We are all familiar with the challenges of operating within silos in health care. Many programs, departments, and health systems across British Columbia face similar struggles, yet it can sometimes be difficult to get together to address them. Opportunities for shared learning may seem even further out of reach when systems are complex or highly specialized.
There can also be silos within a single program.
At Kootenay Boundary Regional Hospital (KBRH) – a 75-bed acute care facility in Trail, BC – a group of leaders dismantled the silos within their own department in order to ensure that no patient safety concern was left unanswered.
Sarah McLeod was new in her role as manager of Critical Care at KBRH when she reached out to Jody Pistak, a quality improvement consultant with Interior Health. Sarah wanted to ensure that BCPSLS was being optimized within her department.
At that time, Jody was working with Critical Care network lead, Crystal White, to share learnings among ICU teams across the region. This initiative prompted Sarah to examine how BCPSLS learnings were being shared within her own ICU team at KBRH.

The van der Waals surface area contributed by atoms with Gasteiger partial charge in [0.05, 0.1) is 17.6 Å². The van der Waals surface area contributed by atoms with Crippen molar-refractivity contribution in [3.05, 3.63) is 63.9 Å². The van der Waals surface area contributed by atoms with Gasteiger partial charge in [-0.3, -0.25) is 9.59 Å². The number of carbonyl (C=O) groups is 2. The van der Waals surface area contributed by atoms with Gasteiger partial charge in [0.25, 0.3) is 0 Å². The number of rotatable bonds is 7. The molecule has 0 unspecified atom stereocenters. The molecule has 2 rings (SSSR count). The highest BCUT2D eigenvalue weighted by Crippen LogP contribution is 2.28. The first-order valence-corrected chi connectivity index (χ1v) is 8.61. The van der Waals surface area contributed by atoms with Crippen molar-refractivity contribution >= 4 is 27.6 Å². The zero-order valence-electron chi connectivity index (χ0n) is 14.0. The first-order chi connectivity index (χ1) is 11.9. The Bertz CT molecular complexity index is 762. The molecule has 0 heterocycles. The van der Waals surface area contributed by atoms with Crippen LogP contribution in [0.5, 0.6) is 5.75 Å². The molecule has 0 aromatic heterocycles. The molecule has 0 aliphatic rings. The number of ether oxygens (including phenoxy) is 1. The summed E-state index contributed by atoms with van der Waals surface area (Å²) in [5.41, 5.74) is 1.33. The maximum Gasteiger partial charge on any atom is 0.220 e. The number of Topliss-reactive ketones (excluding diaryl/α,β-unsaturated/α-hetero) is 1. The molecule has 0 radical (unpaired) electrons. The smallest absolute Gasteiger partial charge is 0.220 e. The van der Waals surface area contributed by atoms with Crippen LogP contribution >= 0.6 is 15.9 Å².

“We work in bubbles so much,” says Sarah. “We had individuals looking at PSLS data but we weren’t utilizing our collective wisdom or looking for trends. We also needed to share the knowledge with our clinicians. When people are learning in isolation, improvement efforts can be so much more challenging.”
Sarah and Jody leveraged their considerable expertise to start addressing these challenges. Collectively, the two have almost sixty years’ experience working in nursing and health care management.
They began by setting up regular BCPSLS summary reports to ensure that data was being drawn frequently and consistently. Next, a team was assembled to collectively review the reports on a regular basis. Key staff, such as the Patient Care Coordinator and Critical Care Educator, were invited to participate.
The reviews focus both on individual reports and the bigger picture. The group digs in to each patient safety event before it is signed off, reviewing frequency, mitigation strategies, and broader learning opportunities. Each member brings a unique lens and events are looked at collectively to identify trends and patterns in the data. Issues are debated and various perspectives shared. Each person takes away their own action items and follow-up is recorded in BCPSLS.
L to R: Krista Osmond (Critical Care Educator), Sarah McLeod (Manager, Critical Care & High Acuity Response Team (HART), Jody Pistak (Quality Improvement Consultant), Mary Billingsley (Clinical Informatics Nurse), Amelita Shepley (Patient Care Coordinator)
The group reaches out to physicians, allied health professionals, and other groups as needed. If available, the Critical Care Network’s Clinical Nurse Specialist (CNS) joins in, as well.